The Snowy Owl is a magnificent raptor to view in the wild that traditionally is only visible outside of the bitter arctic tundra for a select few months of the year. Easily identified with their snow-white plumage, these owls are sought after during the winter months by birders across Canada and a large portion of the northern United States.
It has been shown that there are in fact, particular locations that often yield the highest number of sightings during the winter months. They can be found in large numbers close to and near ocean and lake shorelines and in open farm fields foraging for their next meal.
Another favourite haunt of these owls, which has come to be public knowledge due to some unfortunate circumstances, are in and around some of North America’s busiest airports. The real unfortunate part of one of their favorite hunting and roosting grounds is the obvious risk to their health and safety.
With an airport’s wide expanses of open land, the environment mirrors that of the arctic tundra during the winter months, often causing more Snowy Owls to collide with humans and their inventions. Making for great hunting grounds, airport runways can be fatal locations for owls and most other birds for that matter.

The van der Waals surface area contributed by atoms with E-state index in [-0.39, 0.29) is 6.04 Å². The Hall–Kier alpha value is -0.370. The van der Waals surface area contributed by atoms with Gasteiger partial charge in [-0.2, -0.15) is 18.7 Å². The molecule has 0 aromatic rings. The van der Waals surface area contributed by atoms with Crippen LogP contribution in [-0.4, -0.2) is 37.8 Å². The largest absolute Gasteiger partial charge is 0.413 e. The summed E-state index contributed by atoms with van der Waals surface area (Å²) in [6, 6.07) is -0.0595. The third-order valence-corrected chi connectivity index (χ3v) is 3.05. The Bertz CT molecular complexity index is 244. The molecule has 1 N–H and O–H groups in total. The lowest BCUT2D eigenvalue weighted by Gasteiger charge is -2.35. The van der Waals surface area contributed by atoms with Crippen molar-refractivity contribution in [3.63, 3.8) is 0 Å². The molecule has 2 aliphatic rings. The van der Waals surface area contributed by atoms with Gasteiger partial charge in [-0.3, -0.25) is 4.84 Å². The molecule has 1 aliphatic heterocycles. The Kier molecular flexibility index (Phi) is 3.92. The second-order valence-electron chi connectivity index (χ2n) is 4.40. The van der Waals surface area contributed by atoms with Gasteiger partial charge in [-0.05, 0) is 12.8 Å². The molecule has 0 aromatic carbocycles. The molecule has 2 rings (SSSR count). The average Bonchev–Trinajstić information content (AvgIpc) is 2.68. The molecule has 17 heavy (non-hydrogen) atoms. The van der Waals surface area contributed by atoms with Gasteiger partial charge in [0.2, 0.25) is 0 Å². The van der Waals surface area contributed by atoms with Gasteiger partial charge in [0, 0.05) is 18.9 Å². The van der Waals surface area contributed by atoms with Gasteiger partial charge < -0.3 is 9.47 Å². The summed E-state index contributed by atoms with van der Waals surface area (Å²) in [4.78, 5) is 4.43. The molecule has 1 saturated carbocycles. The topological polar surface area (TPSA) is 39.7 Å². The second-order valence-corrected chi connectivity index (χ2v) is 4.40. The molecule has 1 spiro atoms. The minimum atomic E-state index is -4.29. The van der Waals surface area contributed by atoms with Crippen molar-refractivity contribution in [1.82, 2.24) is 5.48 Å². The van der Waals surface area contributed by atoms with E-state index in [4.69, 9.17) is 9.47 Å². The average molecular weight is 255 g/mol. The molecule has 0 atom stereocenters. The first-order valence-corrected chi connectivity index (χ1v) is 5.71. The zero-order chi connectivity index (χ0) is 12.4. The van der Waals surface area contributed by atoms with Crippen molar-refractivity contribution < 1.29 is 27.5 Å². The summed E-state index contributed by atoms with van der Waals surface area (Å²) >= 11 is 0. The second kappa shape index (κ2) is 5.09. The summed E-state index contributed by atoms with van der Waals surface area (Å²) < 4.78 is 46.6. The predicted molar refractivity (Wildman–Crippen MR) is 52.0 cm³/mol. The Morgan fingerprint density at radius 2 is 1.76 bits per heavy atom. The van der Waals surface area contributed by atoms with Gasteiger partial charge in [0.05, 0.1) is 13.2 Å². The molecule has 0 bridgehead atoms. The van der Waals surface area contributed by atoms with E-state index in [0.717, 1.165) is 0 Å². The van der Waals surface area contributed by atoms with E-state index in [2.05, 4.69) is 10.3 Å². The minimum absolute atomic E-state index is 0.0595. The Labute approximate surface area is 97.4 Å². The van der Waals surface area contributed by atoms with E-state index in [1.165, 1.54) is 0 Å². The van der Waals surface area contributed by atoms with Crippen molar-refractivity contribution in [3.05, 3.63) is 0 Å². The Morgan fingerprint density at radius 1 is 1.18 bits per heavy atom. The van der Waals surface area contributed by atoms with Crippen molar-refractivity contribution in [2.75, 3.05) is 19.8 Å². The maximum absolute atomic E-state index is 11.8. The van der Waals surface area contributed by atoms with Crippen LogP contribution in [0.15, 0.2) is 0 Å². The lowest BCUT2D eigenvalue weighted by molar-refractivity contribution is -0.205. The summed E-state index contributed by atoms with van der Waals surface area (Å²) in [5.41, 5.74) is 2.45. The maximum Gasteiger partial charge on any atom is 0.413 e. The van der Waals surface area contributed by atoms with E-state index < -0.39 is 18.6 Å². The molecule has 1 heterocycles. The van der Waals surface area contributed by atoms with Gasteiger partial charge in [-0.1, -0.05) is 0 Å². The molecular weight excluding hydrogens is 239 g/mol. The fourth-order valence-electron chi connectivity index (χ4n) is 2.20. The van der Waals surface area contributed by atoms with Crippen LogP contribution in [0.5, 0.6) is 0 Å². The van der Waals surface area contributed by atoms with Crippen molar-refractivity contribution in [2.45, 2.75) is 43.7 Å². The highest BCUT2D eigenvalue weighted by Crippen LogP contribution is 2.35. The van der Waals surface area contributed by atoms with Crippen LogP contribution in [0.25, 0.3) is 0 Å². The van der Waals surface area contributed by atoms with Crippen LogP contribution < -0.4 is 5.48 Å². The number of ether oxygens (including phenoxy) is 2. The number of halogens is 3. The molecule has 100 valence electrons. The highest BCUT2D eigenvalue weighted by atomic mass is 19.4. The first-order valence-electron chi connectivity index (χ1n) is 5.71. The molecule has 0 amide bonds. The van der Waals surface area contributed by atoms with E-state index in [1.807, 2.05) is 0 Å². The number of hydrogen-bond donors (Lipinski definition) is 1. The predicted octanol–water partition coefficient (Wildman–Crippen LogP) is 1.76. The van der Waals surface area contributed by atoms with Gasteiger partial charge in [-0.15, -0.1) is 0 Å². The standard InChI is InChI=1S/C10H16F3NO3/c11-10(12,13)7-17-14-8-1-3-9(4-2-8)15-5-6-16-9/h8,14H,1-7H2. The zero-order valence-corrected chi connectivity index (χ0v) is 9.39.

Birds and airports have not mixed since the early days of aviation, posing a great risk to both their own lives, those within the aircraft and the vessel itself. This being said, most concerns air travel officials generally have are with birds that tend to travel in flocks like geese and as a group pose a real threat to the aircraft and its passengers.
Today, there are a number of programs and volunteers in place to attempt to curb the number of Snowy Owl plane strikes. Officials at New York City’s airports initially resorted to shooting these owls to try and curb their high numbers in recent years, and were scrutinized brutally for their actions and now more humane initiatives are in place.
Today volunteers set up shop at some of North America’s busiest airports and humanely remove and tag these beautiful birds for relocation. Research from the recent banding and removal campaigns at Boston’s Logan International Airport has proven that when the birds are relocated roughly 100 miles away from an airport, they do not return.
Thanks to the help of volunteers across our continent, Snowy Owls are now becoming more and more of a regular appearance for most of us residing below the arctic tundra. Let us know if you have had any sightings this year, we’d love to hear about it!